Half-Square Triangles

Posted on October 13, 2018 by prairiemoonquilts in Summertime Sampler, Tutorials

Let’s talk about Half-Square Triangles for a bit, shall we?

(Then be sure and read to the bottom for a special announcement.)

There are more methods for making them than you can shake a stick at!

And the name seems confusing to me, because the units are not triangles, they’re squares made up of triangles that are half of a square. I’ve always called them Triangle Squares, but since they’re generally and widely known as Half-Square Triangles, or HSTs, we’re gonna go with that here, too!

I chose five of my favorite methods for making them, and wrote tutorials on them a couple years ago. You can find them at the following links:

Tutorial #1

Tutorial #2

Tutorial #3

Tutorial #4

Tutorial #5

Look them over, give one or two of them a try, and pick your own favorite!

Since the time I wrote these tutorials, Cake Mix papers have come on the market, too, and some of the Cake Mix recipes make Half-Square Triangles as well, if you prefer using those.

If you’re participating in the Summertime Sampler BOM program at Sew Sweet Quilt Shop, then you have several opportunities to make some half-square triangles. I use my all-time favorite method in the pattern (Tutorial #1 above), but feel free to experiment with a different method, if you like it better, while you’re making your Summertime Sampler.

Below, I recreated Filler Section One with some scraps. The original versions of the quilt use prints along with background fabric, but in this experiment, I wanted to see how it would look if I used all prints and none of the background fabric.

I also cut the squares a bit larger than the pattern specified, made my units, then used my Bloc-Loc ruler to trim them to the necessary size, which I did not do in my original quilts. (Just to try something different!)

I hope you’re enjoying your Summertime Sampler blocks so far, and I’ll be back on November 10th with some tips on how I did the appliqué on the traditional version of my Summertime Sampler.

Better still, if you’re in the Brunswick, Missouri, area, I’ll be teaching a needle-turn hand appliqué class at Sew Sweet Quilt Shop on Block #3 pickup day — November 10th — from 1:00 – 5:00 pm. If you’re making the traditional version and want to learn how I did the appliqué on my quilt, here’s your chance to hang with me for the afternoon and I’ll teach you how!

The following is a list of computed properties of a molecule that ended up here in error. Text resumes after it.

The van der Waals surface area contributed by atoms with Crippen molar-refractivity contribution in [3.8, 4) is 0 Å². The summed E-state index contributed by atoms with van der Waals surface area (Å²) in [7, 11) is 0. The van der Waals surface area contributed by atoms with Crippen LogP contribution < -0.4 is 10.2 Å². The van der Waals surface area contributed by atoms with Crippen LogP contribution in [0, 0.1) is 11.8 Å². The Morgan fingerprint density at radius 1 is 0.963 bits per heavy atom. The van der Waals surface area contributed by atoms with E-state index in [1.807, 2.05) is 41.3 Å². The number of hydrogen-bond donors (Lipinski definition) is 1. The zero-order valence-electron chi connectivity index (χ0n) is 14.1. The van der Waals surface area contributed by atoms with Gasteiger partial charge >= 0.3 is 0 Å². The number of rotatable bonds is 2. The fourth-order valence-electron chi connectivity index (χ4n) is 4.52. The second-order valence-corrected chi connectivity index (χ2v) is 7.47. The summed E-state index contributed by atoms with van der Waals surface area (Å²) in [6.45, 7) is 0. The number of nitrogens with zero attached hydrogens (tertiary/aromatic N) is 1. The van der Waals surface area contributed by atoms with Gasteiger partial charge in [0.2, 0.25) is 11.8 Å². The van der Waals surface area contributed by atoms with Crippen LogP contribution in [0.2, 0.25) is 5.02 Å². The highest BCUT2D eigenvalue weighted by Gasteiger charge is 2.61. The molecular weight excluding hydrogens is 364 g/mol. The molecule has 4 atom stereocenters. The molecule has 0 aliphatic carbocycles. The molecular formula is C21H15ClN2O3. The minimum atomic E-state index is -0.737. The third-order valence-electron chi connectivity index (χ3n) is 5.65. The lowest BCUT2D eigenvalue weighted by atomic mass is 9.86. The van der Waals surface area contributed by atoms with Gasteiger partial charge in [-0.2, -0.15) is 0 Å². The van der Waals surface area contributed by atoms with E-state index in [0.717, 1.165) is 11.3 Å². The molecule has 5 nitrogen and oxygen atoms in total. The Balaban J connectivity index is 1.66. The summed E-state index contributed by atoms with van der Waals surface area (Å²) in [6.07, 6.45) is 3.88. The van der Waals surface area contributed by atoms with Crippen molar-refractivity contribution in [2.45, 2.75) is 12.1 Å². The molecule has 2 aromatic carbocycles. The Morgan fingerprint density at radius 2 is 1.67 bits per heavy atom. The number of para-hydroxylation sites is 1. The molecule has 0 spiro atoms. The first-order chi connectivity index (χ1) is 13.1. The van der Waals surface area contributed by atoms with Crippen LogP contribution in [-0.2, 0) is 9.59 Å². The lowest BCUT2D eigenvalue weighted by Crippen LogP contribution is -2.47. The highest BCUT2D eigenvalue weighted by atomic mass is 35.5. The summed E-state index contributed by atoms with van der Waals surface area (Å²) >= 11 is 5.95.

The cost for the 4-hour class is $20, and there is a limited number of spots available, and they’re only open to those who have signed up for the Summertime Sampler BOM program. So if you’re participating in the BOM, and you want to take the class, give Sew Sweet Quilt Shop a call at 660.548.3056 and sign up!

6 responses to “Half-Square Triangles”

  1. Wendy says:

    I think I’ve tried all of these methods, but my preferred is #1 with the BlocLoc ruler on standby. I’m waiting for my Block 2 fabrics to arrive. 🙂

  2. Karen E. says:

    How did you press the HSTs used in the small quilt with no background fabrics? I struggle with attaching the next HST and then how to press that one. I’ve often clipped the seam allowance to the stitching line and pressed each half opposite directions, but I don’t think this is a good idea if it’s a quilt that will get lots of use and washing.


  3. Marlene Clausen says:

    Very soon after my introduction to quilting (almost 30 years ago), a wonderful teacher did me the favor of introducing me to the bias square method of making HST’s. They were introduced in the book, “Back to Square One” by That Patchwork Place. The book is now out of print but can be found used online. I have tried every other method and none works as well for me as bias squares.

  4. Meloney says:

    I was just thinking about doing some tutorials on HST methods. Now, I can just refer them to your site. 🙂
    Lots less work for me.
    I love HST quilts. They are so much fun to play with

  5. Darlene says:

    Hi Shelly,
    Thank you for putting all the different ways in one area. Still kinda new at quilting each pattern tends to have a different method. It will be good to have my favorite and then be able to adapt the pattern.

  6. I use #1 all the time, and when I have to make a lot of them, I use #2. I try to keep my piecing as simple as possible.

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